“The little bay lies in a trance, drugged with its own extraordinary perfection – a conspiracy of light, air, blue sea and cypresses.”
This beautiful phrase from Lawrence Durrell wasn’t actually about the bay where he and his family had a house in Corfu before the outbreak of the Second World War; rather, he was speaking of nearby Paleokastritsa but he could just have been talking of the bay at Kalami where the family lived their curious life together:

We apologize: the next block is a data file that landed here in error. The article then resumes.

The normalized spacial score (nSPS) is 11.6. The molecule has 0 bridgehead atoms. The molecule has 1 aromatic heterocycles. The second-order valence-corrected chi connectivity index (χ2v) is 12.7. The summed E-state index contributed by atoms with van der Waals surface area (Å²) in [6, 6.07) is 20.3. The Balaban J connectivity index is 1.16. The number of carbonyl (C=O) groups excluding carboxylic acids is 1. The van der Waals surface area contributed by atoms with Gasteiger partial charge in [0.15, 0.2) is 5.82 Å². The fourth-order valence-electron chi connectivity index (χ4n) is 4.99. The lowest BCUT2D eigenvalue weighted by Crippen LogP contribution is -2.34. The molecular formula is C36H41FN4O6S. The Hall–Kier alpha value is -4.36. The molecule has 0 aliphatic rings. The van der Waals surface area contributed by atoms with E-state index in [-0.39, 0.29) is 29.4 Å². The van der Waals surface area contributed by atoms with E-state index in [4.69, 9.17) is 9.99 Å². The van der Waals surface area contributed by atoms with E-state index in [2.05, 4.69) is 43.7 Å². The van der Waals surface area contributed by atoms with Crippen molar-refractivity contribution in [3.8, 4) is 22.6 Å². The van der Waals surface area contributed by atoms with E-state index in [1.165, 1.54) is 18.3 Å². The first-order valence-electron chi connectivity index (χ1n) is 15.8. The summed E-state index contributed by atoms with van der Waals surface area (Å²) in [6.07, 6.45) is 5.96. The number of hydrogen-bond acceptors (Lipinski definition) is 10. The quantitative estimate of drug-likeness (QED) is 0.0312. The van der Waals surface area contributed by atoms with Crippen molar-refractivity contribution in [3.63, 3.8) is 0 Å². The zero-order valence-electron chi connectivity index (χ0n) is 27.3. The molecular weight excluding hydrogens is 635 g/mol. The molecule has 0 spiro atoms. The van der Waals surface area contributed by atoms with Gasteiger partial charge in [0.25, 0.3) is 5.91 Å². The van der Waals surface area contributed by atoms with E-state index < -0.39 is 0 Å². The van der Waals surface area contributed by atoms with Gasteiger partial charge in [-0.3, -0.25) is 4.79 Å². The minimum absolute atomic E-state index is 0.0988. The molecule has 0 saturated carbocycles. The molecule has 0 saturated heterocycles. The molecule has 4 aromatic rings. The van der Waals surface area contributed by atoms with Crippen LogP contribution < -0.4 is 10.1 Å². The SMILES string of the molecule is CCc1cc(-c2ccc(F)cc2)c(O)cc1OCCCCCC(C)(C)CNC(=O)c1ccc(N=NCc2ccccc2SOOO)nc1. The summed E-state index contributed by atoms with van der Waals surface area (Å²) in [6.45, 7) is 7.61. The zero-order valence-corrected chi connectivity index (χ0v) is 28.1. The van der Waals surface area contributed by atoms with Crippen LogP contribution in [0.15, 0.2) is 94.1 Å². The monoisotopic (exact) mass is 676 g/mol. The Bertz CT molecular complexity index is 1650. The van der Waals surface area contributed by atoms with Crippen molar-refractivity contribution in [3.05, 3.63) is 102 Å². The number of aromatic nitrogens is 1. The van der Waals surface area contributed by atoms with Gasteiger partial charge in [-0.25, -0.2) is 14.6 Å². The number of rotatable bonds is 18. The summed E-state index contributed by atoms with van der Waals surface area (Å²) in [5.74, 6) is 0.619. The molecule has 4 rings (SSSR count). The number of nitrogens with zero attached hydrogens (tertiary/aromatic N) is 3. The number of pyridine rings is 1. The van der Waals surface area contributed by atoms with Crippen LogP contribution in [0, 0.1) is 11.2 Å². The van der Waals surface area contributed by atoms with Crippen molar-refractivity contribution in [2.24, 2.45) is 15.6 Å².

The Durrells left Corfu in 1939, never to return, and Lawrence famously regretted his own writing about it, thinking that he had encouraged the mass tourism which he abhorred. Yet on a recent visit, the beauty of those bays in both Corfu and neighbouring Paxos remain intact, seeming quite able to absorb the bobbing white charter yachts and the ferries filled with selfie-sticked visitors. There is an uncomfortable snobbishness inherent in the denigration of tourism – it’s OK for me to visit, but not you. The Greek islands seem still to offer a lesson in kind welcoming.